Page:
Less significant details include a white plastic nut in place of an aluminum nut. Closed-back tuners with chrome knobs replace the old open-geared machines with white plastic buttons. And this version has a pair of chrome strap buttons instead of a single white endpin, so you wont have to tie your strap off at the headstock. Also, the trapeze tailpiece on the reissue uses a slightly different design—a raised diamond for embellishment instead of three horizontal lines.

Overall, our 1423 is a solidly built guitar. The 20 frets are well dressed, if just a tad jagged at the edges of the fretboard. The neck fits snug in its pocket and the finish is free of defects. Shipping a guitar in the dead of winter is always tricky business, and guitar’s travels through the cold probably helped undo the factory setup to some extent. As a result, there was a little fret buzz on notes below the 5th fret, but raising the action using the bridge’s thumbwheels was a simple fix.

Being semi-hollow, examples of the original 1423 fall in the vicinity of five pounds, but our reissue is more substantial at seven pounds, 14 ounces. It’s still very comfortable to hold and feels compact and well balanced. The neck has a very comfortable C shape. Unfortunately Silvertone ditched the chunkier neck profile we saw on the prototypes, but this current profile is a nice compromise, neither too thin nor too cumbersome. Gibson players in particular will feel very much at home with it, particularly given the 1 11/16" wide nut and 24.75" scale length. Despite the less-than-ideal setup, the guitar plays very well—a definite improvement over a typical, well-used vintage Silvertone.

Ratings

Pros:
Updated pickups and components make it more playable and versatile than its vintage counterparts.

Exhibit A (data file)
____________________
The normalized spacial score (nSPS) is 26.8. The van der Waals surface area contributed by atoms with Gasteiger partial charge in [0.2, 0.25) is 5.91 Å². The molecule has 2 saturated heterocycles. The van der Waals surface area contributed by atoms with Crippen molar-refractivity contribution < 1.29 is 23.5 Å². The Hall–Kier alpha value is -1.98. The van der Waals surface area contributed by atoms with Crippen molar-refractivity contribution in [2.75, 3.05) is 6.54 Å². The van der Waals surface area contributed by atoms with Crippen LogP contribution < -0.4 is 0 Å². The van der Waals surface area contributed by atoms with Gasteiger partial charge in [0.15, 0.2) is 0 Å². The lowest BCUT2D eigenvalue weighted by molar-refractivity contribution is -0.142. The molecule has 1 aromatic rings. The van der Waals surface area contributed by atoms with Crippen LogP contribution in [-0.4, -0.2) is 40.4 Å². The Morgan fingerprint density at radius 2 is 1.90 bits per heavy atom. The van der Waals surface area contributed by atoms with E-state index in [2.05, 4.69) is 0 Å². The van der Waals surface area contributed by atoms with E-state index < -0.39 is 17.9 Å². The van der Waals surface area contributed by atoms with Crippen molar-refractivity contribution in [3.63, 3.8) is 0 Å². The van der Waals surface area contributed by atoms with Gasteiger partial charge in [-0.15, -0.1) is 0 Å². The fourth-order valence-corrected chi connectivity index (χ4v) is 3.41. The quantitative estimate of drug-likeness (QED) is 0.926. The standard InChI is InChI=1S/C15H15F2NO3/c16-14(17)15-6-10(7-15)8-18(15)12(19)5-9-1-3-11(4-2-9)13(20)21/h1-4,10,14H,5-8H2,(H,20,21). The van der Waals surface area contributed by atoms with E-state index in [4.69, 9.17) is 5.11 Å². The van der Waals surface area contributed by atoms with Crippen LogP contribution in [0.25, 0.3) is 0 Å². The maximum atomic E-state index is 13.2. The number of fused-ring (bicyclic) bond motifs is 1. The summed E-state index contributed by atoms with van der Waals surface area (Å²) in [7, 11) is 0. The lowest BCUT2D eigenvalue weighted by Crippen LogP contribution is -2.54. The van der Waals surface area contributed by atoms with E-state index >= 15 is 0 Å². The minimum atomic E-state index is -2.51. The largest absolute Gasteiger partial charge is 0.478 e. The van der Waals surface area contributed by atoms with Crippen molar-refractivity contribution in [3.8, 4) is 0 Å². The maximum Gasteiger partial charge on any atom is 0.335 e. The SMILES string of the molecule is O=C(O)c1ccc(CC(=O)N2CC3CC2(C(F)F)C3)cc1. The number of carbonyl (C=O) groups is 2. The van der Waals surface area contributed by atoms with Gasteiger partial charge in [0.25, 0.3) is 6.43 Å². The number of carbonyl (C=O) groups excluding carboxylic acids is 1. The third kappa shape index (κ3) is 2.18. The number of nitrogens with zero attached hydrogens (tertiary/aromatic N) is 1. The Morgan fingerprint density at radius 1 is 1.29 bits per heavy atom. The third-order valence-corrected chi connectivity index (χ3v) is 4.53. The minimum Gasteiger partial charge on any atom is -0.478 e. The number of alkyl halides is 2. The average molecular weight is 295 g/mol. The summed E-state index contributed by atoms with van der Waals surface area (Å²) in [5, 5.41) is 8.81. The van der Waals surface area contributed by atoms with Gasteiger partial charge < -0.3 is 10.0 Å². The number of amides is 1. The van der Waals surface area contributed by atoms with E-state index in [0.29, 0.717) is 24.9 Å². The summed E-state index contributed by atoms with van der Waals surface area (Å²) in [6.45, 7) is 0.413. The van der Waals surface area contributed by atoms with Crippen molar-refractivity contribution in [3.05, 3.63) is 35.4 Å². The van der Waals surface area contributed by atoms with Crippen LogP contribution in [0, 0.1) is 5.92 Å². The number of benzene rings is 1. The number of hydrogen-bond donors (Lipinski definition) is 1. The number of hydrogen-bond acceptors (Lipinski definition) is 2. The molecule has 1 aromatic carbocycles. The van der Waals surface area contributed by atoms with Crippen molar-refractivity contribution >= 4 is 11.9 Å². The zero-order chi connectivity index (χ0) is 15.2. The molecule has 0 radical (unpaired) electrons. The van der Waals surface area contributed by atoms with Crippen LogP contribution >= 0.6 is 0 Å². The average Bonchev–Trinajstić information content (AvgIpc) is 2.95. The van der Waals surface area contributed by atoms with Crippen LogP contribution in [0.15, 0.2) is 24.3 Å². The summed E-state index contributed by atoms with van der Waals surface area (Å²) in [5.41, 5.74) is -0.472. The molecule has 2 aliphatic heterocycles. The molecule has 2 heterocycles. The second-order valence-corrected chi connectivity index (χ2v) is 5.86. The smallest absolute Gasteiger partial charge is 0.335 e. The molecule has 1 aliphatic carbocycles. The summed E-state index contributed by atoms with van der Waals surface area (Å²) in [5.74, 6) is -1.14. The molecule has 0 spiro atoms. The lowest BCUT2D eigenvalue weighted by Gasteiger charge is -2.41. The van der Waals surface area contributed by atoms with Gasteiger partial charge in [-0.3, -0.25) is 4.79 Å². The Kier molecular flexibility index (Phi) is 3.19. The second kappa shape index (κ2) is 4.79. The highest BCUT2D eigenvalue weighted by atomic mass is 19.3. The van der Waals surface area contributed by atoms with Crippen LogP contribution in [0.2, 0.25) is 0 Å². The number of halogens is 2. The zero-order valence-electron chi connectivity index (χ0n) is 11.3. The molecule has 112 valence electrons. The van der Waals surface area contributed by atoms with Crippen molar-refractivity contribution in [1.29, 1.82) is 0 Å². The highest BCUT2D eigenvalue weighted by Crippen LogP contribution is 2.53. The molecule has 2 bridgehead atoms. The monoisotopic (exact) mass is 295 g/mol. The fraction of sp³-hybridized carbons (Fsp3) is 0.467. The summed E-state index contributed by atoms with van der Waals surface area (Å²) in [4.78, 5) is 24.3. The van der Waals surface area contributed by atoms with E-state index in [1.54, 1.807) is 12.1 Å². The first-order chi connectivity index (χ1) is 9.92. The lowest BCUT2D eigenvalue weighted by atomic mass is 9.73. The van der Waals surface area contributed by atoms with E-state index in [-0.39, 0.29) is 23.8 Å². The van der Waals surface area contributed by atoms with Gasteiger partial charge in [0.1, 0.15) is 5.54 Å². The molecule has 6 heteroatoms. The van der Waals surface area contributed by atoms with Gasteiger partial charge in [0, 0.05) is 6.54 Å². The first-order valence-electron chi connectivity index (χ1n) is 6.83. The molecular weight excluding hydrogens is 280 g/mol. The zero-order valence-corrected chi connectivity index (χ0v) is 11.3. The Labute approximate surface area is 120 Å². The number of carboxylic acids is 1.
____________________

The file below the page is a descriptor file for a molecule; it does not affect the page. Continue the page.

Cons:
Iffy factory setup. Lacks some authentic vintage touches that made the originals sound and feel special.

Tones:

Playability:

Build/Design:

Value:

Street:
$479

Silvertone Guitars 1423
silvertoneclassic.com

The controls on the 1423 include volume and tone for each pickup, a 3-way selector switch, and, for the middle position only, an almost Rickenbacker-like blend knob that rolls off the highs and boosts the mids. The knobs fall in a straight line—blend, volume, tone, volume, tone. As a player accustomed to the layout on twin-pickup Gibsons, this arrangement felt peculiar at first. It was somewhat distracting to have to reach down toward the lower bout to work the tone and volume knobs, which, incidentally, did not have the most satisfying taper.

The Silver State
Plugged into a Fender Blues Junior, the 1423 has a rich, woody sound that’s very vintage but with more modern, robust output and a lot less noise. In general, the pickups have great clarity, note separation, and detail, and even without the blend control, they offer a surprisingly wide range of timbres, from dark, jazzy tones on the neck pickup to brilliant twang on the bridge pickup. Both pickups pair well with grittier, wide-open amp settings. The 1423 also sounds very rich in lower tunings—with and without distortion—and the guitar loses none of its luster or capacity for detail in dropped tunings.

Given such a nice sonic palette, I was initially skeptical of the need for the blend control, but came to find it pretty useful. By manipulating the knob while playing, which is easy to do thanks to its proximity to the bridge pickup, you can get a convincing rotary speaker or wah-like effect—and it’s a lot of fun too.

The Verdict
Silvertone’s 1423 might have an old-school look, but it lacks a little of that vintage feel that makes old guitars seem special. This isn’t necessarily a bad thing, considering that the originals weren’t always the most stable instruments. If the Silvertone lacks vintage authenticity, it’s capable of producing a very broad range of really nice sounds, and you could make it your main—or only—stage guitar just as readily as, say, a favorite Telecaster or Les Paul Jr. For just around five hundred bucks, that’s a pretty decent return on your investment.

Sours: https://www.premierguitar.com/gear/silvertone-guitars-1423-review
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Are new Silvertone guitar models on the way?

It looks like there could be some new Silvertone electric guitars on the way. 

Rhythm Band Instruments has announced it has taken over as the limited-exclusive worldwide distributor of Silvertone brand guitars, parts and accessories, and it appears the company has big plans in the works for the iconic brand, which was created by Sears in 1916 and has been owned by Samick Music Corp. since 2001.